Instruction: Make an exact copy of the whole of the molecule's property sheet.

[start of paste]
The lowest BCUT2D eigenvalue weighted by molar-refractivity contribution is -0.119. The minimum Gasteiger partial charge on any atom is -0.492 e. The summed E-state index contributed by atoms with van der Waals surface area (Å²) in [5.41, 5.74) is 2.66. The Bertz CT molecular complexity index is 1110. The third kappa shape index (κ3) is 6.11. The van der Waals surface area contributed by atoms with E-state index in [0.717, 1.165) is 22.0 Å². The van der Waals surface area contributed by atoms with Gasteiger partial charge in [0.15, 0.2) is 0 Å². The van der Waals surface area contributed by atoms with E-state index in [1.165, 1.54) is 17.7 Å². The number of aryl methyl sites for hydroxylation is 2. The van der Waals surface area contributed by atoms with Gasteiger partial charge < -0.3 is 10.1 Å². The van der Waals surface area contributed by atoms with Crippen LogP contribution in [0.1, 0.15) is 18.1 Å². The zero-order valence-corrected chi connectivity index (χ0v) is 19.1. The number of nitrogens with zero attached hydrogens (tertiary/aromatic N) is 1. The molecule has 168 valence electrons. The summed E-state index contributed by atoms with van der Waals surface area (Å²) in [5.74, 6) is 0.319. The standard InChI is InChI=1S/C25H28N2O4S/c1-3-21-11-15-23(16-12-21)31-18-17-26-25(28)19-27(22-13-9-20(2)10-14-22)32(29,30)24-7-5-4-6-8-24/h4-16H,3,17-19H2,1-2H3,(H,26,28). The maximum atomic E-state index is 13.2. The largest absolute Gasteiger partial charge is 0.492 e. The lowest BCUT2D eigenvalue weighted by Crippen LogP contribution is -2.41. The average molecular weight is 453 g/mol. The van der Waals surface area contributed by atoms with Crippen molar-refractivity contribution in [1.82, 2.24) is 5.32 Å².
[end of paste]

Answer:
The lowest BCUT2D eigenvalue weighted by molar-refractivity contribution is -0.119. The minimum Gasteiger partial charge on any atom is -0.492 e. The summed E-state index contributed by atoms with van der Waals surface area (Å²) in [5.41, 5.74) is 2.66. The Bertz CT molecular complexity index is 1110. The third kappa shape index (κ3) is 6.11. The van der Waals surface area contributed by atoms with E-state index in [0.717, 1.165) is 22.0 Å². The van der Waals surface area contributed by atoms with Gasteiger partial charge in [0.15, 0.2) is 0 Å². The van der Waals surface area contributed by atoms with E-state index in [1.165, 1.54) is 17.7 Å². The number of aryl methyl sites for hydroxylation is 2. The van der Waals surface area contributed by atoms with Gasteiger partial charge < -0.3 is 10.1 Å². The van der Waals surface area contributed by atoms with Crippen LogP contribution in [0.1, 0.15) is 18.1 Å². The zero-order valence-corrected chi connectivity index (χ0v) is 19.1. The number of nitrogens with zero attached hydrogens (tertiary/aromatic N) is 1. The molecule has 168 valence electrons. The summed E-state index contributed by atoms with van der Waals surface area (Å²) in [5.74, 6) is 0.319. The standard InChI is InChI=1S/C25H28N2O4S/c1-3-21-11-15-23(16-12-21)31-18-17-26-25(28)19-27(22-13-9-20(2)10-14-22)32(29,30)24-7-5-4-6-8-24/h4-16H,3,17-19H2,1-2H3,(H,26,28). The maximum atomic E-state index is 13.2. The largest absolute Gasteiger partial charge is 0.492 e. The lowest BCUT2D eigenvalue weighted by Crippen LogP contribution is -2.41. The average molecular weight is 453 g/mol. The van der Waals surface area contributed by atoms with Crippen molar-refractivity contribution in [1.82, 2.24) is 5.32 Å².